Psalmody and the Sexual Revolution: Or Yet Another Reason Why We Should Only Sing God’s Word

Psalmody and the Sexual Revolution: Or Yet Another Reason Why We Should Only Sing God’s Word

Written by R. Scott Clark |
Tuesday, July 19, 2022

The Old Testament is coming alive before our eyes. Suddenly Sodom and Gomorrah seem more real, do they not? Nothing will subvert the new sexual order more than singing joyfully the Songs of Zion in the midst of the nations raging against the King (Ps. 2).

It was only a matter of time. There is a story on CNN about the the 2019 publication of a LGBTQ hymnal, Songs For The Holy Other: Hymns Affirming the LGBTQIA2S+ Community. This collection is published by the Hymn Society, which is a century old this year.

The story begins with an acknowledgement of the affective power of singing. The first interview is with a Lesbian who chafed at being “tolerated” in the church. She wanted her Lesbian sexuality be affirmed even as she wanted to retain her Christian faith. She sought to synthesize Christianity with feminism as she studied music and “fell in love” with her “now-wife.” She contributed two hymns to the collection.

The title is a play on words. Theologians often speak of God as “wholly other” as a way to characterize his transcendence. The title uses a homonym but applies it to homosexuals in the church. They are the “holy” other. According to CNN, the hymnal was compiled by people from “seven denominations and a wide range of sexualities and gender identities.”

The contributors are explicit about their aim: “It is important for churches to explicitly state who is welcome there. It is important for members of our community to hear their names spoken—and sung—in their houses of worship…”. One authority contacted for the piece identifies as “pansexual.” “Queer people,” she says, “are longing to be heard,” she says “The church was supposed to protect them and love them and teach them about God. It has made a lot of mistakes, and we have a lot to make up for.”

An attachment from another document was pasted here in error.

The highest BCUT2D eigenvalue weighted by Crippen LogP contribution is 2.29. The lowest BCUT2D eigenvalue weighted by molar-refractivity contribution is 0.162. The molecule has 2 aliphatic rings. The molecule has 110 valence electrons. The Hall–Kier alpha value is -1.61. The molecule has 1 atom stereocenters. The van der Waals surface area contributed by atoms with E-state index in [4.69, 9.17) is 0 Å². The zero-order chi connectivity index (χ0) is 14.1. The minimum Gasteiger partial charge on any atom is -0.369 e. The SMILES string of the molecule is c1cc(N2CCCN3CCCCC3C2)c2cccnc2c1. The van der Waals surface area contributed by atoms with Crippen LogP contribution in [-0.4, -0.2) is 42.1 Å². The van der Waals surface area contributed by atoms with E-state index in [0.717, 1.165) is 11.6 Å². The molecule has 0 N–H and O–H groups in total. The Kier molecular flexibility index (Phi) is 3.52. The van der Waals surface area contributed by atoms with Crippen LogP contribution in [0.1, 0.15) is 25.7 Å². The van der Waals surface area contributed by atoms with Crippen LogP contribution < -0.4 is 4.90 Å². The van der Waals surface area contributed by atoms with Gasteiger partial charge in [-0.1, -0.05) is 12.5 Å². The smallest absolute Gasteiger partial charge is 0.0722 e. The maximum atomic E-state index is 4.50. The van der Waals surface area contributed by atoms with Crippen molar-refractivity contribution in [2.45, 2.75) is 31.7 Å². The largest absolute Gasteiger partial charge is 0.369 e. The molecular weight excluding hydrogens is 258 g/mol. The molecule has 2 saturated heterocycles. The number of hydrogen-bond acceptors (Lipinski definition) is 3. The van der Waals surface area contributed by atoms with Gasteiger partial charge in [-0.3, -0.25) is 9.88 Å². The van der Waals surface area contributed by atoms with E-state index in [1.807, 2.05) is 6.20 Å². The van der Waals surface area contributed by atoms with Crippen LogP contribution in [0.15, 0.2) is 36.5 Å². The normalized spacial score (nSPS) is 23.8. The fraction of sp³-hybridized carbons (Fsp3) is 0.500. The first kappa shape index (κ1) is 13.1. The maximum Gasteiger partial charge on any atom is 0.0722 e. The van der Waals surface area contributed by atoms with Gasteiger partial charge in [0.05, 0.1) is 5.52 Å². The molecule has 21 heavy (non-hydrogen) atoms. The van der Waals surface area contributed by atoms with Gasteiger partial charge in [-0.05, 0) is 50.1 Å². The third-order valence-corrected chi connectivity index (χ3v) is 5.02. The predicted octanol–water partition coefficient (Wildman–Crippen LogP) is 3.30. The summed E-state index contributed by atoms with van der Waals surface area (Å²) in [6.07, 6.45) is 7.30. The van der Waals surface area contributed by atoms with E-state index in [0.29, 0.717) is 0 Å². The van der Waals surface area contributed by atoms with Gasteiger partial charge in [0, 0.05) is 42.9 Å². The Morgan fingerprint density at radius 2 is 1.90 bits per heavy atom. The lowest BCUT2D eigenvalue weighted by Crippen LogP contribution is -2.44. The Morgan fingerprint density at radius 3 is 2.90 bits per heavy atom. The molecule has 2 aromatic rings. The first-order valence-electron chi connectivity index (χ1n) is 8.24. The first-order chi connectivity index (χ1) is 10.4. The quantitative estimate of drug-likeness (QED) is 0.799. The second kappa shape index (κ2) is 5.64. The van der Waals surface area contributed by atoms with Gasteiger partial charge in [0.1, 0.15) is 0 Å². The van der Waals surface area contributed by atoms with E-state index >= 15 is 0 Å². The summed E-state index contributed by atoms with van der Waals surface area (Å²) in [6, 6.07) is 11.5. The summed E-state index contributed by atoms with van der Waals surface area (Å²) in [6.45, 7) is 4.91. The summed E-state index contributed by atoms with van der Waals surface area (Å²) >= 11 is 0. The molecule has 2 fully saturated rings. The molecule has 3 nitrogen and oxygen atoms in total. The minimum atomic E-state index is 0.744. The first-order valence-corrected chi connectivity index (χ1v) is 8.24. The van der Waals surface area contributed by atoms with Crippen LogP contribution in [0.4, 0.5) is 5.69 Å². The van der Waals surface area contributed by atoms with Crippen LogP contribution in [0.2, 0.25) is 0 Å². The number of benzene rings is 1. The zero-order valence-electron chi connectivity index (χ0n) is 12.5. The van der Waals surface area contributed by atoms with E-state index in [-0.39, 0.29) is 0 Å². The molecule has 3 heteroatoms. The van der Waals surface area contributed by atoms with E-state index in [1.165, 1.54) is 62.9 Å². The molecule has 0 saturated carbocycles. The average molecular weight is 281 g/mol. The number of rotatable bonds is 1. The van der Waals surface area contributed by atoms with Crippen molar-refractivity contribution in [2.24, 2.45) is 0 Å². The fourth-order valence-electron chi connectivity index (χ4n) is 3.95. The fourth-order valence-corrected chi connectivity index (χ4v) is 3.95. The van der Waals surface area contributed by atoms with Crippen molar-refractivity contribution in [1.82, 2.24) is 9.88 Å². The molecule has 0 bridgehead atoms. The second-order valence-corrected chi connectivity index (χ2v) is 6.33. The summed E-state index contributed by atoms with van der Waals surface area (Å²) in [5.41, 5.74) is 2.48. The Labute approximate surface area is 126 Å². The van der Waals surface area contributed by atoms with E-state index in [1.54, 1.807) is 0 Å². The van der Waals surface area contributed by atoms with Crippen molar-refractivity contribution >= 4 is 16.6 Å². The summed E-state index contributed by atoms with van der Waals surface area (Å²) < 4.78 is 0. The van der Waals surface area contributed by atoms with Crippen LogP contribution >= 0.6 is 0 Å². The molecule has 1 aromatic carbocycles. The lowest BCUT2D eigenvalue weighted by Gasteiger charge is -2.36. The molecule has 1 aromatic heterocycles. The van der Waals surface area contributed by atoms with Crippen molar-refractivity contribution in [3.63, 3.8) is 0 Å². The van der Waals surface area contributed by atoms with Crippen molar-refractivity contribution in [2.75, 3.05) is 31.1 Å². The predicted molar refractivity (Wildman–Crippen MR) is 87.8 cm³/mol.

We are in the midst of the third phase of a great sexual revolution in the last century. The first, a century ago, was about the role of women in secular society and in that revolution women gained the freedom to drive and to vote. In the second phase, in the 1970s, women left the house for full-time careers, gained no-fault divorce, and abortion on demand. In the third, the very definition of marriage has been turned on its head and the heterosexual hegemony—grounded in nature since time immemorial—is being overturned in favor of queer, pan-sexual neo-paganism. It turns out that Pandora’s Box is pan-sexual chaos. It is so radical that even some third-wave feminists and advocates of homosexuality and homosexual marriage are complaining about being marginalized.

In the face of this revolution Christians have two choices, to try to co-opt the culture (or be co-opted by it) or to resist it. Of course, the mainline churches (e.g., the United Churches of Christ, the Presbyterian Church USA, the Episcopal Church USA et al) will try to incorporate the radical new sexual ethos in a sad attempt to remain relevant, but after giving up the Scriptures as the un-normed norm, what else can the seven sisters do?

For our purposes, the question facing the confessional Presbyterian and Reformed (P&R) churches is this: is there a rule of worship or not? It is the unquestioned assumption of this hymnal and its advocates that it is the function of the church and her hymns to affirm and to express the religious experience of the church. As the church changes, so must the hymnal.

The confessional P&R churches, however, do not begin with that assumption. They begin with the assumption that it is not the function of singing in worship for us to say whatever we want to God but to repeat God’s Word after him. The role of a song in worship is not for us to say to God what is on our hearts but for the congregation to say to God what is on his heart.

This is how the classical Reformed churches understood the function of singing. They understood worship to be a dialogue in which God speaks and his people respond but the Reformed all understood that God’s people are to respond with his Word. This is part of what they understood sola Scriptura to mean: God’s Word is sufficient for the Christian faith, the Christian life, and public worship.

In the eighteenth and nineteenth centuries, however, as religious subjectivism swept through the Modern church, first under the influence of Pietism, and then under the influence of the liberal children and grandchildren of the Pietists, God’s Word was gradually marginalized in favor of Watts’ paraphrases of the Psalms and then, finally, hymns. Eventually, in virtually every quarter of the church (and even in most P&R churches) the hymnal completely routed the Psalter.

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